If all evidence was out, PM could've been indicted in Case 3000

‘Fifth Dimension preelection announcement against Gantz was problematic’

ATTORNEY-GENERAL Avichai Mandelblit has been one of the main players, along with Prime Minister Benjamin Netanyahu, Blue and White leader Benny Gantz and Yisrael Beytenu leader Avigdor Liberman, in the current political stalemate. (photo credit: MARC ISRAEL SELLEM/THE JERUSALEM POST)
ATTORNEY-GENERAL Avichai Mandelblit has been one of the main players, along with Prime Minister Benjamin Netanyahu, Blue and White leader Benny Gantz and Yisrael Beytenu leader Avigdor Liberman, in the current political stalemate.
(photo credit: MARC ISRAEL SELLEM/THE JERUSALEM POST)
Attorney-General Avichai Mandelblit might have indicted Prime Minister Benjamin Netanyahu in the Submarine Affair had he known about the related Stocks Affair at the time decisions were being made, according to former police chief Roni Alsheich.
When Mandelblit decided not to interrogate Netanyahu as a suspect in Case 3000, he did not yet know the prime minister allegedly had concealed from the state comptroller a stock sale of NIS 16 million that might have been related, Alsheich told Yediot Aharonot over the weekend in his first major interview since stepping down in December 2018.
The decision to question Netanyahu as a neutral fact witness was crucial because it meant the prime minister was not questioned under caution. As a result, the police interrogators never used any of the complex techniques they use to try to expose a suspect who is lying.
Although several top aides of Netanyahu are expected to be indicted for bribery and fraud in Case 3000 for skimming off the top of a deal between Israel and the German company Thyssenkrupp, there was no evidence at the time that the prime minister received any benefit from the deal or knew of the bribery scheme.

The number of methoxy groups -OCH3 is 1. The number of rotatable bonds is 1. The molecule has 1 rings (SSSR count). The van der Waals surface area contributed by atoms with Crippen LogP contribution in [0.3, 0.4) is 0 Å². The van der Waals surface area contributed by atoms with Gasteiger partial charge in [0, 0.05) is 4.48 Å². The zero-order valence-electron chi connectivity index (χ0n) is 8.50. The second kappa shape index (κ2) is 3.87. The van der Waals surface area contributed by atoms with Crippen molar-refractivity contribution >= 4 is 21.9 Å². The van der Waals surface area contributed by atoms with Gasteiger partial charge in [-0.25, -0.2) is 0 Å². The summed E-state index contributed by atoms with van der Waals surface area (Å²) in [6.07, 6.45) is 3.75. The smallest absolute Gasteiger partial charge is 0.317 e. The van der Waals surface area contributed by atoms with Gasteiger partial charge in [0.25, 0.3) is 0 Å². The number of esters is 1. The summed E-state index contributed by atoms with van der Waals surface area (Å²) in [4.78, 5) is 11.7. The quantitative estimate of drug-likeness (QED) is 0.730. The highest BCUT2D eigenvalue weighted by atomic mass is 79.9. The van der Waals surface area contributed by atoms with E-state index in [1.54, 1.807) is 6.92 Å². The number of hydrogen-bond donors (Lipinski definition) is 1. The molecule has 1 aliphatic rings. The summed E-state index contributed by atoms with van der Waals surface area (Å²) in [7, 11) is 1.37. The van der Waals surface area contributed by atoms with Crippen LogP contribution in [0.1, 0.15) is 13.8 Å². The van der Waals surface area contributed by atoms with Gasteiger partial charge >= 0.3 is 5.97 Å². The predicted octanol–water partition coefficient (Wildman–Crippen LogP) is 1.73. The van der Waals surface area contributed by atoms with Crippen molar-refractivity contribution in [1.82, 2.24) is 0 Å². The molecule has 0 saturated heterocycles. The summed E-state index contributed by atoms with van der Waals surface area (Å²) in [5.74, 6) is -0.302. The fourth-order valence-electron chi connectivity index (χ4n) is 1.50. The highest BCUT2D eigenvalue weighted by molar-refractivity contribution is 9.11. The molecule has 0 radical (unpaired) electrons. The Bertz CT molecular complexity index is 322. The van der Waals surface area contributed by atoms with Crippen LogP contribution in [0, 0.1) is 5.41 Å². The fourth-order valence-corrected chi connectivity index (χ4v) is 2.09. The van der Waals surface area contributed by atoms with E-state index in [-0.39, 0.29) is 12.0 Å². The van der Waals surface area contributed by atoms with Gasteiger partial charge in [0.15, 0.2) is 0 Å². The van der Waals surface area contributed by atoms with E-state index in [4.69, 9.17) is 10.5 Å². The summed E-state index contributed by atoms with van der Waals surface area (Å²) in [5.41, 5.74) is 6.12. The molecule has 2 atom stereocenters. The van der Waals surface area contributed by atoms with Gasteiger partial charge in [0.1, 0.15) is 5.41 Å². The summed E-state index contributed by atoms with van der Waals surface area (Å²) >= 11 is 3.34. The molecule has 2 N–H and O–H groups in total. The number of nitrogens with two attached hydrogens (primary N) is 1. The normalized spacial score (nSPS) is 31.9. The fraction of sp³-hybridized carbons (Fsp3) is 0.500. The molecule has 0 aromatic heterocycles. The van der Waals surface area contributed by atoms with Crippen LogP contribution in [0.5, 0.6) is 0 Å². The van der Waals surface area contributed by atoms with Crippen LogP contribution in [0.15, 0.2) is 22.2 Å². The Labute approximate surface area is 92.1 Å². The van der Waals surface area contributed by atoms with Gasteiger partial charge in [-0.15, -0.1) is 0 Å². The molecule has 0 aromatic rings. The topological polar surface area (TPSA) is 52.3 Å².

But the police completed their investigation of Case 3000 in November 2018, with decisions about who would be a suspect made much earlier. The Stock Affair’s evidence that Netanyahu may have received a large financial benefit did not start to emerge until March 2019.
“In retrospect, if the attorney-general had known then what was later revealed, maybe he would have taken a different approach,” Alsheich said. “It will play out eventually.”
“I know only what has been made public, and if what was publicized by the state comptroller is accurate, then I assume there will be no choice other than to criminally interrogate him [Netanyahu],” he said.
“It is possible that they have already opened a criminal probe,” Alsheich said. “The police do not provide updates about what it is investigating and checking until they are ready to ‘breach’ [take actions that are likely to tip off suspects that they are being probed]. When they undertake a breach, then you learn that this person was already summoned for interrogation, and this other person was detained for interrogation.”
This is not just an academic conversation, as Mandelblit has had an open preliminary review of Netanyahu and the Stock Affair since March 2019. Moreover, there is a pending petition before the High Court of Justice to compel the attorney-general to use the Stock Affair to redefine Netanyahu as a suspect in Case 3000.